The Kalsman Institute on Judaism and Health convenes leaders in the Jewish healing, spirituality and spiritual direction movements to engage in dialogue, review resources and share tools while mining our rich tradition for sources on health and healing. 

"The Jewish healing movements emerged in the early 1990s. The work was spearheaded by professionals and lay leaders who came to realize that, as a consequence of modern life, many Jews no longer had easy or meaningful access to the spiritual and communal supports that had sustained previous generations of Jews through difficult times of illness and loss.  And, they started to change that reality. Services and resources were developed and provided to Jews in need, through communal organizations, grassroots groups and congregations. The movements are evolving today to encompass not only services and resources for those experiencing loss and illness but for those who wish to add reflection and spirituality to their lives. This spiritual awakening and education is fostered through study and ritual involving Jewish texts, practices and communal life."

"Jewish spirituality is a way of exploring the meaning and purpose of one's own life story in the context of the story of the Jewish people. Embedded in Judaism is a tradition of spirituality; a vision of well-being that is grounded in a fierce engagement with life; the importance of community, and a belief that sacred texts and rituals can be relevant to our modern dilemmas. It is both an intensely private experience and inextricably bound to the collective.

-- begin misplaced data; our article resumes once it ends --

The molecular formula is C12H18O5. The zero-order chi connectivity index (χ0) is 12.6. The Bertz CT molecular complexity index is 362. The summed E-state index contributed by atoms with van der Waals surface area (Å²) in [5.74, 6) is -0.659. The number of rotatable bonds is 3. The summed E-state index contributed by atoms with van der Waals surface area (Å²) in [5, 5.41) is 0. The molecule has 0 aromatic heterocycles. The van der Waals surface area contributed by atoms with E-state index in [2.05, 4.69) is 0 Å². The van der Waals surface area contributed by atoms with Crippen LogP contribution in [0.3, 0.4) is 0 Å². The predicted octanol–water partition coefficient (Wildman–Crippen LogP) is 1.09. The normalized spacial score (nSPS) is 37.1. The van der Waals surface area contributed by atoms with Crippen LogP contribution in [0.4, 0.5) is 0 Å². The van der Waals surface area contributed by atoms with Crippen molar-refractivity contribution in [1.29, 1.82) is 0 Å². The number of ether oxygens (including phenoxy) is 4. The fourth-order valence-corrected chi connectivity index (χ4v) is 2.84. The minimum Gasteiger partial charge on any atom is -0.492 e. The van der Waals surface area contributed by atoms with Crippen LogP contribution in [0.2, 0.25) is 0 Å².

"In modern life the word 'spirituality' is sometimes associated with 'New Age,' but Judaism has always recognized the importance of care of the soul and its interactions with the care of the body. Jewish healing draws on a deeply rooted wisdom that has evolved for over 3500 years with much to say about the effects of stress, isolation, loss and hard times on the body, mind and spirit.

"The heritage that is being rediscovered is grounded in traditional Judaism, but it is also undergoing a new elasticity, stretched by movements like the search for a personal spirituality, demographic shifts, and feminism. The history and practice of authentic Judaism is an ever-evolving one; and today, the Jewish healing movement integrates modern psychology, medical science, complementary medicine and pertinent insights of other religious traditions."

For more details about Jewish spirituality and healing, click here to explore the National Center for Jewish Healing:

Rabbi Simkha Y. Weintraub, LCSW, Rabbinic
Director, and Susan J. Rosenthal, LCSW,
Coordinator of the National Center for Jewish
Healing, a program of the Jewish Board of
Family and Children's Services, JBFCS